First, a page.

COLUMBIA — The University of South Carolina could have ties to a hotel planned near Columbia's convention center.
Developer Ben Arnold and new USC President Bob Caslen have discussed hosting an internship program at a second convention-area hotel that Arnold has proposed in Columbia's Vista entertainment district.
No details have been announced, and talks are preliminary, but Columbia Mayor Steve Benjamin said Caslen has made his excitement known and thinks it would be a good opportunity for the college.
"We'd like to explore possible internship opportunities with this and any other new developments to give our students practical experience," USC spokesman Jeff Stensland said.
Arnold announced plans in August for the four-star, 150-room Hotel Anthem, a Hilton property. At that time, he said he was reserving land on the same site for another possible hotel catering to convention traffic.
The proposed second hotel with 300 to 400 rooms would mark USC's second in-field training program. Hospitality students gain experience running 1801 Grille restaurant across Lincoln Street near the convention center.
Talks between university leadership and Arnold are happening in the midst of efforts to expand Columbia's convention center, the smallest in the state, as the capital city jockeys to win larger regional events.
“We can’t expand without more available full-service rooms that can commit the room blocks we need,” said Bill Ellen, president of the city’s convention and tourism organization Experience Columbia SC.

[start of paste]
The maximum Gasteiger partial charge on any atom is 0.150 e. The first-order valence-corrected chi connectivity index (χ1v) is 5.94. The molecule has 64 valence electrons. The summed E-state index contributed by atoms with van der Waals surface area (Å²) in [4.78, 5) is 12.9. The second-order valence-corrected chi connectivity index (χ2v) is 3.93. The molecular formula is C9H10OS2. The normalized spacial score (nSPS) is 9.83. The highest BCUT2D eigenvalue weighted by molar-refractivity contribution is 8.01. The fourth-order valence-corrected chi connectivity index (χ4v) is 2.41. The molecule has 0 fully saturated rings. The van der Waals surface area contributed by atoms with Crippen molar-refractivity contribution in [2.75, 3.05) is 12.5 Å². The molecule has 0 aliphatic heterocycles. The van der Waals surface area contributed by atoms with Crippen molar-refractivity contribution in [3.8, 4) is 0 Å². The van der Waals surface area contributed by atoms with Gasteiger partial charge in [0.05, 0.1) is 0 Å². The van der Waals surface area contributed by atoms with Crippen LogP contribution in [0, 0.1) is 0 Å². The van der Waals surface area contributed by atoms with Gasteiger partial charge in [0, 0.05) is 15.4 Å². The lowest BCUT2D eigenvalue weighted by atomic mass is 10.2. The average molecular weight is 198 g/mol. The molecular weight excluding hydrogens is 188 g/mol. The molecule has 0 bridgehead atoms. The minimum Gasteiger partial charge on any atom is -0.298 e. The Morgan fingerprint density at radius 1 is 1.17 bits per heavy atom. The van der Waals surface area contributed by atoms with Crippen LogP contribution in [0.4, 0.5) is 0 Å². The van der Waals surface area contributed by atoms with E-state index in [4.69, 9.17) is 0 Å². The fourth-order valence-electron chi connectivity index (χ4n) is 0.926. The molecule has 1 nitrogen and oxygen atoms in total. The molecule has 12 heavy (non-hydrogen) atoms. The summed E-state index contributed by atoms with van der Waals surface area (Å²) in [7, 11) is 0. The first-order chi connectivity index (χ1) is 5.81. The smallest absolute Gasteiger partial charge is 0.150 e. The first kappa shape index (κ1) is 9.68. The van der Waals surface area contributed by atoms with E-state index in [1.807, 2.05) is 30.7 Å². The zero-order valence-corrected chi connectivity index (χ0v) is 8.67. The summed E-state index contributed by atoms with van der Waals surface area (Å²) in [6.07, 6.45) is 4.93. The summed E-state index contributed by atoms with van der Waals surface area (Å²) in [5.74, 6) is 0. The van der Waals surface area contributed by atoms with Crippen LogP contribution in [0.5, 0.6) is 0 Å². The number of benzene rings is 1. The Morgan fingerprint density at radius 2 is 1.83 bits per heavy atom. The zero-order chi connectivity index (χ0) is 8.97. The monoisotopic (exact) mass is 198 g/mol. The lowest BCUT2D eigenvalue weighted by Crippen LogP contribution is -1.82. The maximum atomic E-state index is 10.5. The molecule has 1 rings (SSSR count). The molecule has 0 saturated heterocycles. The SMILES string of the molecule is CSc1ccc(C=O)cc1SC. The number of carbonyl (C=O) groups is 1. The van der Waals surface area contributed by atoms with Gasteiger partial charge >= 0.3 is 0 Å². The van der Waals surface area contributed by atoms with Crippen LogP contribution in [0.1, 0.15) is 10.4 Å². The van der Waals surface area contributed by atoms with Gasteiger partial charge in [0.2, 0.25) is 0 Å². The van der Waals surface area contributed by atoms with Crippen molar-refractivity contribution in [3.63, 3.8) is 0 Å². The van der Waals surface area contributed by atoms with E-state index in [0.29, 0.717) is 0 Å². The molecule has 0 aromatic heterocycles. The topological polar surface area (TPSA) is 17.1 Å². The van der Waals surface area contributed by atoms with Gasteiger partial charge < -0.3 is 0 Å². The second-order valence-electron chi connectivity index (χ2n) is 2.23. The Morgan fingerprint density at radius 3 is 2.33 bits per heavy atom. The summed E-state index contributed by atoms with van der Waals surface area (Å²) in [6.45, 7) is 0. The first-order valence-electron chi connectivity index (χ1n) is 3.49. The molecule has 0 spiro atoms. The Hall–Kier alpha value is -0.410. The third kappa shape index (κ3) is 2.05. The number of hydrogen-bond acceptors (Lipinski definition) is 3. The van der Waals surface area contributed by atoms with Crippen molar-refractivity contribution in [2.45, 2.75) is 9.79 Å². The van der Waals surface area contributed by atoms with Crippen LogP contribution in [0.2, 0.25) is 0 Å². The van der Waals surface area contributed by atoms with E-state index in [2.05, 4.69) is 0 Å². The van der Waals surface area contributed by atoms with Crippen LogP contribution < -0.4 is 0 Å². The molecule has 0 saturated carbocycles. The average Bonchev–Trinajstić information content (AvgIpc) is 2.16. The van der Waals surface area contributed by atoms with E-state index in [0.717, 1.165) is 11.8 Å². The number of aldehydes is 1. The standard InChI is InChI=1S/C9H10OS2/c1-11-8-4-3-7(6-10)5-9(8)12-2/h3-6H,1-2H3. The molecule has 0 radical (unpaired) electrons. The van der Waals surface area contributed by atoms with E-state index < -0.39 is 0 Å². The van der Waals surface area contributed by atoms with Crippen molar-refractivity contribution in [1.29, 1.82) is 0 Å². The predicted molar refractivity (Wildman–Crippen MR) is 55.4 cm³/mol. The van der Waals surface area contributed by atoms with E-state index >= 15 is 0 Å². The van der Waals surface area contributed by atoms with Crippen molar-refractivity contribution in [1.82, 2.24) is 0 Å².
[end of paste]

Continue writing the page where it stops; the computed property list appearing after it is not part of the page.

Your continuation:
And vice versa.
Arnold has said development of a second hotel hinges on convention center expansion.
Benjamin said he’s encouraged by the results of a recent feasibility study and construction cost estimates. The council is expected to hear plans for financing another 74,000 square feet of exhibit space at its next meeting on Monday.
There’s still architectural and engineering work to be done on a center expansion, Benjamin said, but he would like to see ground broken before the end of 2020.
Previous cost estimates for the convention center expansion have hovered around $60 million, which is expected to be mostly covered by extending a city and Richland County tax on hotel rooms.
The city also will go to the Legislature in January to seek funding, Benjamin said. He said they'll be seeking aid at least equal to the $5 million Greenville has been granted for its new downtown convention center project.
The center consistently operates six days a week and held 380 events in 2018, Ellen said, compared to 360 in 2016.
“The thing that’s encouraging is the size of our events is increasing,” he said.
And with continuing development in the Vista entertainment district and the rebirth of Main Street, interest in Columbia from conference and convention planners has increased.
Ellen said the convention center has met its limit though in terms of event size.
“We can’t really do anything larger due to lack of space,” he said. “We’d be able to maintain but don’t expect any more growth at our present size.”
Hotel developers in Columbia historically have built properties smaller than typical convention center hotel capacity, Ellen said. They also don’t need to offer up blocks of rooms to conventions because business travel demand is high enough to fill vacancies.
“Business demand is so strong they don’t need to give discounted room blocks in order to fill up,” Ellen said.
And when the convention center is able to arrange blocks of rooms, he said, most of the time they’re still not as big as what meeting planners need.
About 5.5 million visitors stay overnight annually in Columbia, a number that has increased by 100,000 people between 2016 and 2018, Ellen said.